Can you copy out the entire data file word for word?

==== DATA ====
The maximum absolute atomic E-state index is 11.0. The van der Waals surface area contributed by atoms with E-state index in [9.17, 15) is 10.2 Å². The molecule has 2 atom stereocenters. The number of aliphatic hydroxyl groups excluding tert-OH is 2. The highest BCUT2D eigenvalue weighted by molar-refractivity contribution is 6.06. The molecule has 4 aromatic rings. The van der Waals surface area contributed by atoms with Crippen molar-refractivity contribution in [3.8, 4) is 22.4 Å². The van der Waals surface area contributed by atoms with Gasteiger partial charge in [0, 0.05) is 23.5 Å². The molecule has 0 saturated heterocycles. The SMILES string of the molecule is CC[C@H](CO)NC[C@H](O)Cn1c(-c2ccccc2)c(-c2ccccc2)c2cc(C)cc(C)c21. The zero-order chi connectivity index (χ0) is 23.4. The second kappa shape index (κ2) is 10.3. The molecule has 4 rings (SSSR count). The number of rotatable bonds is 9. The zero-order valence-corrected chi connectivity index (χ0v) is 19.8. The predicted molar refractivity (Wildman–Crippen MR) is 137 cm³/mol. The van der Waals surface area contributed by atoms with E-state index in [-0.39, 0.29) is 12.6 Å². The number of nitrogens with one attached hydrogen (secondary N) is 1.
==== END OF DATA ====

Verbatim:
The maximum absolute atomic E-state index is 11.0. The van der Waals surface area contributed by atoms with E-state index in [9.17, 15) is 10.2 Å². The molecule has 2 atom stereocenters. The number of aliphatic hydroxyl groups excluding tert-OH is 2. The highest BCUT2D eigenvalue weighted by molar-refractivity contribution is 6.06. The molecule has 4 aromatic rings. The van der Waals surface area contributed by atoms with Crippen molar-refractivity contribution in [3.8, 4) is 22.4 Å². The van der Waals surface area contributed by atoms with Gasteiger partial charge in [0, 0.05) is 23.5 Å². The molecule has 0 saturated heterocycles. The SMILES string of the molecule is CC[C@H](CO)NC[C@H](O)Cn1c(-c2ccccc2)c(-c2ccccc2)c2cc(C)cc(C)c21. The zero-order chi connectivity index (χ0) is 23.4. The second kappa shape index (κ2) is 10.3. The molecule has 4 rings (SSSR count). The number of rotatable bonds is 9. The zero-order valence-corrected chi connectivity index (χ0v) is 19.8. The predicted molar refractivity (Wildman–Crippen MR) is 137 cm³/mol. The van der Waals surface area contributed by atoms with E-state index in [-0.39, 0.29) is 12.6 Å². The number of nitrogens with one attached hydrogen (secondary N) is 1.